4 closing costs you can’t compare when buying a new home

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Home buyers should be prepared to pay a certain amount of closing costs before they can take possession of their new property.

It can be very expensive to cover the transaction costs associated with buying a new home, as closing costs can be anywhere from 2% to 5% of the home’s value (and that doesn’t even include ‘advance payment).

In some cases, buyers may try to lower their closing costs to keep their expenses as low as possible. You can do this by looking for services such as pest inspection companies or title companies. But unfortunately, there are four key closing expenses that you are generally not allowed to shop around and just accept the cost from your lender.

Here is what they are.

1. Expertise fees

Mortgage lenders generally require that a new home be appraised before giving you a loan. Lenders want to know what an expert thinks the fair market value of a home is in order to determine how much they’re willing to lend you to buy the property. Fair market value matters because the home is meant to be collateral securing the loan – so lenders don’t want to lend more than a set percentage of its value.

Assessments can cost several hundred dollars. And unfortunately, you are not allowed to choose your own appraiser or search for the appraiser with the lowest price. This is because of the strict regulations in place for most loans, which require lenders to order appraisals from valuation companies or management companies.

These rules aim to reduce fraud in the lending industry by ensuring that lenders do not choose appraisers who provide favorable home appraisals just to allow lenders to close more mortgages. The downside for buyers is that if their preferred mortgage lenders get appraised by a professional who charges a lot of money, buyers have no choice but to foot the expensive bill.

2. Credit report fees

Lenders will pull your credit report to check your credit. You can’t shop around and pay a lower fee for it because lenders have a standard credit reporting agency they work with, and that agency charges a flat fee.

Credit report fees shouldn’t be very expensive, however – they’re usually well under $ 50. Still, some lenders charge more than others, and it’s worth paying attention to how much your lender will charge to check your credit.

3. Flood determination costs

Lenders have an interest in finding out about the property that will secure the loan. And one of the things they want to know is whether or not the property is in a flood zone. If so, the lender will likely want you to purchase flood insurance. Lenders will seek a flood determination both to protect their own assets and because it may be required by the FDIC when the bank grants a new loan.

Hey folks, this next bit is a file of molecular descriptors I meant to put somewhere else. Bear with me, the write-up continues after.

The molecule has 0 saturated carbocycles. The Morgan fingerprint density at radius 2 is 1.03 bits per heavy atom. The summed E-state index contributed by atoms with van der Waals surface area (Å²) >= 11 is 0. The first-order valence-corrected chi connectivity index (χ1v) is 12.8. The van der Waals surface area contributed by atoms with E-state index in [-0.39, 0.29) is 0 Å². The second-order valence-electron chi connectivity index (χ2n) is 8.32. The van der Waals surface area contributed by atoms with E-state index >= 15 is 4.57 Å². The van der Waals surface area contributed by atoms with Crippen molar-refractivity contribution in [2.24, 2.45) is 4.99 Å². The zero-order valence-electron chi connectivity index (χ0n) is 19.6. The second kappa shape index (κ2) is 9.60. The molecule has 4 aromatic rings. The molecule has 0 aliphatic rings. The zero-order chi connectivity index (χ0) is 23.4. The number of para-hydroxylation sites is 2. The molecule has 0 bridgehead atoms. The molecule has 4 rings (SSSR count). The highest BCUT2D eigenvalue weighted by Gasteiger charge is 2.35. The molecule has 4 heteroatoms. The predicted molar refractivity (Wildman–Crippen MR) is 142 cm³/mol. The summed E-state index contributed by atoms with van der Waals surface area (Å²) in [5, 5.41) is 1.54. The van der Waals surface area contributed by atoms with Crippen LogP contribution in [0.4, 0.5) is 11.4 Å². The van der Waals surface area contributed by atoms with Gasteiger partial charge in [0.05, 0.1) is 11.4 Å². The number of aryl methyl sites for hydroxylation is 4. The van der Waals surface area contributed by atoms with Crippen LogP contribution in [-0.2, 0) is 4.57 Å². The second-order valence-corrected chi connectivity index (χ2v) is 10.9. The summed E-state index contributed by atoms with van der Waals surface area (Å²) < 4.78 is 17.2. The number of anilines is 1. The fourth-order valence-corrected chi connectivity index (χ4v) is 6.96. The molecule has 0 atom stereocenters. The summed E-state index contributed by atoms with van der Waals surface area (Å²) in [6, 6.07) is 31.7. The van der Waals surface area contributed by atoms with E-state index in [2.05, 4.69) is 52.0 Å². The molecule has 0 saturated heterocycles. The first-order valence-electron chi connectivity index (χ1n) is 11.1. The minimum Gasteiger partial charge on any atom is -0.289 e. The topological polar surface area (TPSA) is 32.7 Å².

Homebuyers usually have to pay for a professional determination of the flood zone in which their property is located. You also cannot search for this service as it must be performed by licensed professionals trained to assess the likelihood of flood damage.

4. Fees for tax monitoring and tax status research

It is imperative to ensure that there is no unpaid tax debt on a property that is purchased, otherwise a tax lien could be placed on the house. As a result, lenders use tax services to ensure that homeowners have kept property tax payments up to date.

Again, there is no shopping for this because the lenders have established relationships with tax professionals who provide this service.

Since you can’t try to get the best price on these four fees, you’ll need to know how much your lender will charge for them and make sure you have the cash on hand. And don’t forget that the fees can sometimes vary depending on the lender. So while you can’t call appraisers or flood inspectors directly to see who’s offering the best rate, you can factor those costs into deciding which lender offers the best loan terms.

While higher interest rates and fees, like loan origination fees, may be more important in deciding which lender to choose, these required closing costs are just one more thing to consider when deciding which lender is right for you.

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About Mary Moser

Mary Moser

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